USPTO Patent Grant Numbers

PatentlyO073

The count of patents granted each week continues to remain at an all-time-high. If the trend continues for the last three months of the year, the USPTO will likely issue more than 220,000 utility patents for the year — 50,000 more than in 2009.  Of the top-ten highest historic grant-weeks, all ten came from this summer (June – August 2010).

The following chart shows the historic patent grants per year. The figure for 2010 is forecasted based on data available as of August 18, 2010.

PatentlyO074

37 thoughts on “USPTO Patent Grant Numbers

  1. Dennis, anywhere I can get an approximate ratio over the time period embraced by your graphs?

    Reply
  2. Michael – Although I don’t have the exact numbers, I do know that there is an increase in both the # of allowances and # of rejections.

    Dennis

    Reply
  3. What seems to be missing is the number of applications that have been rejected as compared to the number that have been allowed.

    Right now there is at least on rabidly anti-patent website using the top chart to decry that the patent office is back to its old ways and issues “bad” patents as if they are candy. Once can only traverse such “tunnel vision” comments with the number of rejections over the same period.

    Does anybody have such a number to debunk articles such as the one I just read elsewhere?

    Reply
  4. “7,126,691

    1. Communications apparatus comprising: A) means for generating pairs of particles that are quantum mechanically entangled with respect to a quantum state variable, said particle pairs being arranged as a first beam of particles and a second beam of particles, where every particle in said first beam of particles has its quantum entangled counterpart in said second beam of particles (and vice versa), B) a receiver comprising 1) means for separating the particles in said first beam of particles into a third beam of particles and a fourth beam of particles according to the value of said quantum mechanical state variable, 2) means for recombining said third and fourth beam of particles in such a manner as to generate quantum interference, and 3) means for detecting the presence or absence of quantum interference in said recombining means, and C) a transmitter comprising 1) means for separating the particles in said second beam of particles that is capable of separating the particles either according to the value of said quantum state variable or according to the value of the quantum state variable that is orthogonal to said quantum state variable, the mode of separation being selectable at the time when the invention is in operation, 2) means for selecting said mode of separation of said separating means, and 3) means for absorbing the particles emitted by said separating means.”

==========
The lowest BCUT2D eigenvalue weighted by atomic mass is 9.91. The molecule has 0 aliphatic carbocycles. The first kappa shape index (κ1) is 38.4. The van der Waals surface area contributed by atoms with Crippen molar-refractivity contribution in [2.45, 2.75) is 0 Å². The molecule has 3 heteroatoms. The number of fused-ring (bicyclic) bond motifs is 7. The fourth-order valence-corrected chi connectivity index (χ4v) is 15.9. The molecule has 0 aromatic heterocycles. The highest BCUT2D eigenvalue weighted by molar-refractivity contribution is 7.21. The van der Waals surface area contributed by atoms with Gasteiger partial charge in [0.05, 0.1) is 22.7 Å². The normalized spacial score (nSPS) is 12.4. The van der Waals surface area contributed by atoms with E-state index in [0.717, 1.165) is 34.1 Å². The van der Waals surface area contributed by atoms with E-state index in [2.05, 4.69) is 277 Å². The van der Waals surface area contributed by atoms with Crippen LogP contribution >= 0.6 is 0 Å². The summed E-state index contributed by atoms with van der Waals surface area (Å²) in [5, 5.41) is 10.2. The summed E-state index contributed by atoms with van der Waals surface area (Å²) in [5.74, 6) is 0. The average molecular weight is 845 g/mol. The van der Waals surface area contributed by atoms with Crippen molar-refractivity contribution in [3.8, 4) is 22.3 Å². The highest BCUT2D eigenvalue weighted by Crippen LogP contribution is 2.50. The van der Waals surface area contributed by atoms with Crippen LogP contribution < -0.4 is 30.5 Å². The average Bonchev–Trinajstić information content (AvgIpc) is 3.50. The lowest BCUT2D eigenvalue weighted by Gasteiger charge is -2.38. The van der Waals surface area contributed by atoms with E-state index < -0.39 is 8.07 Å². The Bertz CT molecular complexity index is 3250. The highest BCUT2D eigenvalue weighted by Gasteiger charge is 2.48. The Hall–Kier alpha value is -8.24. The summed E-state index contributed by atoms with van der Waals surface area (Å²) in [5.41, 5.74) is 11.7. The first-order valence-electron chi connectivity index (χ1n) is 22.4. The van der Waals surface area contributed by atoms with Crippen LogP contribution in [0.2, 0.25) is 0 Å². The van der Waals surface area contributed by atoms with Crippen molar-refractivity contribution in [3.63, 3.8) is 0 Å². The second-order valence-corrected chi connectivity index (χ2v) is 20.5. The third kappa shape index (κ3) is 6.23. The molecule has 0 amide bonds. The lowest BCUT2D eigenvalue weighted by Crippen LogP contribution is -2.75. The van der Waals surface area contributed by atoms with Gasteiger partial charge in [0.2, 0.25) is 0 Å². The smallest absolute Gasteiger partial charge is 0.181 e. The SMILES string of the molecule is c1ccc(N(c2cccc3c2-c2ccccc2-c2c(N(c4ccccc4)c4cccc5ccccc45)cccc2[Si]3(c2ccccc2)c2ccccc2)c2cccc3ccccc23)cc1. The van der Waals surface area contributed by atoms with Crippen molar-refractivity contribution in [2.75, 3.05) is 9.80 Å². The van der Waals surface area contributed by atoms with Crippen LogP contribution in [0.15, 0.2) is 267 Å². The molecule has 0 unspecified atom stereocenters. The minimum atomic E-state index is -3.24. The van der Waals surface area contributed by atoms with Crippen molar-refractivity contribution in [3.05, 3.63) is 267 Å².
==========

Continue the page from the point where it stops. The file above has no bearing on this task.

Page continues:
LMAO. Heads should roll for that one. Might as well allow claims directed to a perpetual motion machine.

    Reply
  5. Neither here nor there, but thought it worth mentioning

    Ya thought wrong.

    Reply
  6. Neither here nor there, but thought it worth mentioning that US Patent No. 7,777,777 issued on Tuesday to Bowman et al. “System and method for active call monitoring.”

    Good luck with that one. ;)

    Reply
  7. If you have nothing but weak arguments and since you’ve already done a proper search, the application should have been allowed anyway. How could this be any different than what was happening in the past?

    Simple – ya define quality as reject-reject-reject; and put in place a gestapo second set of eyes (or quality group – iza can’t remember which) that punish allowances and winks at crrp rejections.

    Kudos to Ned who pointed out that the data on Allowance percentages actually shows a return to historical averages. This begs for a graph to compliment the one above: Comparing 2009 and 2010 patent rejections – howza bout it big D?